terstate at 70 miles an hour, it’s hard to be productive and safe at the same time. That’s when
he listens to audiobooks.
Norm Khoury, SIOR, CCIM, a senior vice
president for Colliers International in Cincinnati, Ohio, works the I-75 corridor from Northern
Kentucky, through Cincinnati to Dayton, and he
also listens to books on tape when he wants some
down time when driving. On the other hand,
when he wants to keep busy, he has alternatives.
If it’s a particularly crazy week and he has a lot
of driving, he might hire a driver or have a junior
broker take the wheel.
Most of the time, however, he is in his automobile by himself, which is why he travels in a late
model car with advanced Bluetooth communications. “With the built-in phone book I can call up
anyone by name voice command. That saves me
a lot of time,” he says. “I can call my office, team
members and others without looking for a phone
numbers, without taking my eyes off the road.”
He adds, "good technology in your car covers
As for apps, Khoury, too, is a big fan of Waze
and the in-auto GPS system. The Loopnet app is
Mostly, he says, “you need to have a plan; you
need to know where you are going before you
get behind the wheel. Many times you are on
the way to an appointment, it could be 20 miles
away, you plug it into your GPS and it takes you
to the wrong place or the streets are one way. I
look at a map and know where I’m going before I get into a car unless I’ve been there several
times and know the route well. I don’t want to
get lost or experience a road closure, which happens on the interstate many times.”
Khoury plans out his week in advance, even
making appointments with himself.
“Recently, I had to take a conference call around
lunch time so I went to a parking lot,” he recalls.
“I had the documents with me. I just pulled out
my iPad and did a national conference call. It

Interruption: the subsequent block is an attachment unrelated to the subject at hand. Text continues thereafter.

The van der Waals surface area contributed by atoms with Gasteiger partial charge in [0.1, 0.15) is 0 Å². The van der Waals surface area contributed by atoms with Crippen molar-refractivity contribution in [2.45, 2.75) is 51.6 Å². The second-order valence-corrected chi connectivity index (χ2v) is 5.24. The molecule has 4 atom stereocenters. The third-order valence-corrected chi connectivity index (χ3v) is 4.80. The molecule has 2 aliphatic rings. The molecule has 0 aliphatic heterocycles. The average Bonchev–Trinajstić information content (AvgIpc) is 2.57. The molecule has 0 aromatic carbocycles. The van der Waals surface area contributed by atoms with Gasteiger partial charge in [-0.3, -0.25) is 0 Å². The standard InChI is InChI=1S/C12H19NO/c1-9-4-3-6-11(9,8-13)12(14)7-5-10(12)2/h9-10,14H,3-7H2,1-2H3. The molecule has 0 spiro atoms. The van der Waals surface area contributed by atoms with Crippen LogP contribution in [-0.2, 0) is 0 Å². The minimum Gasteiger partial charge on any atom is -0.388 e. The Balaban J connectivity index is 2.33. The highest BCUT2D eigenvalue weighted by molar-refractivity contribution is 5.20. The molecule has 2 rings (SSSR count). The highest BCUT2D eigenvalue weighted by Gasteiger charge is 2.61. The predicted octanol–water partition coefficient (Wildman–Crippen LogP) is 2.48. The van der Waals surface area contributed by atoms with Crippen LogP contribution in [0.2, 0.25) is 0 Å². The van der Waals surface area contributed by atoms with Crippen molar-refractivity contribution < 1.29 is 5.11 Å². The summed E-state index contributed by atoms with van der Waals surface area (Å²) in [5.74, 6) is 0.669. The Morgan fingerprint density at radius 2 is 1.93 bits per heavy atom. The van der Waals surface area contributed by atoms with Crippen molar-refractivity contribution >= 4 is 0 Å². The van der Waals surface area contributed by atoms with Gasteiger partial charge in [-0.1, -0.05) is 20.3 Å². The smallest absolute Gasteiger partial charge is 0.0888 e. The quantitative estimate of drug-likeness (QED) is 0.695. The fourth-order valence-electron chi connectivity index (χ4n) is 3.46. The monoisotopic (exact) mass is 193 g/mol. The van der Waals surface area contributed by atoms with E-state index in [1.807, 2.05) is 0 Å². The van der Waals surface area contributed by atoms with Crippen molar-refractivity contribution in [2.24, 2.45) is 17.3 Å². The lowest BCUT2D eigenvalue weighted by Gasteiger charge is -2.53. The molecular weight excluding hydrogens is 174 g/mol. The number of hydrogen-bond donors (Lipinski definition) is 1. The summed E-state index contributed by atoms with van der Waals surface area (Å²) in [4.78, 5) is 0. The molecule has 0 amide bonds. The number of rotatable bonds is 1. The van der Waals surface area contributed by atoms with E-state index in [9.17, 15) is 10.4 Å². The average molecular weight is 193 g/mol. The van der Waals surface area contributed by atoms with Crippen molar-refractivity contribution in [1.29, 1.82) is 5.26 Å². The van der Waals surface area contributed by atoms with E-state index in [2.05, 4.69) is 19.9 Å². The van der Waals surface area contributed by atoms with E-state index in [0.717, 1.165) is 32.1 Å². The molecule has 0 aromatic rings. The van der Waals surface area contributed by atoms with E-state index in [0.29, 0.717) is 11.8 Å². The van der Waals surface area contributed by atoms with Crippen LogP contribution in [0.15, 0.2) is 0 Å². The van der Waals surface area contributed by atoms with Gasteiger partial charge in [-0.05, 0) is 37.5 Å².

was between appointments. I had the documents
on my iPad, I just pulled them up. An hour and
40 minute conference call. I had three showings
before that call and a meeting afterward.”
About phone calls, Khoury has his office phone
forwarded to his mobile phone. “My Bluetooth
system is advanced, he says, “Most of the impor-
tant numbers are pre-planned. I know where the
rest-stops are, the parking lots, good restaurants
some place where I can do a call.”
One final recommendation from Khoury: “I
don’t always drive the same route. I encourage
everyone to go a different way because you nev-
er know what you will see. It’s a really good way
to learn the market. There’s always a new devel-
opment or expansion on an existing building.”
Another SIOR broker who espouses thorough
planning if one is going to be spending hours in
an automobile is Mike Spears, SIOR, CCIM,
president of TNRG in Houston, Texas.
“To be productive it’s important to plan as to
what you are going to be doing in the car,” he
says. “If you driving, you can’t do paper work,
but if you plan ahead, you can make phone calls.
I make a list of everything I need to accomplish
that day. If I have 10 phone calls to make then I
will identify beforehand the times I should call
while I’m driving.”
Listing is important to Spears. “I make a list of
people that are prospects as well as all my calls
that I have to do during the day,” he explains. “I
write them down even though I have my phone.
You don’t want to have to scroll through the
phone – that’s not safe. Use the voice recognition on your car. When I’m at the office I don’t
need to be making certain calls at the moment
unless they are vital. If I know I’m going to be
traveling an hour, going out or coming back, I
know I can get those calls done. So, I can focus
on more important things that have to be done at
The most important app for Spears is just the
GPS in his automobile. If he has many stops during the day, he’ll e-mail his car all of the venues.
He uses Waze as well.
“I may know how to get to all of those sites, but
the navigational systems will tell you the traffic
situation,” he says. “I can look at it and see if
GARY JOEL SCHACKER,
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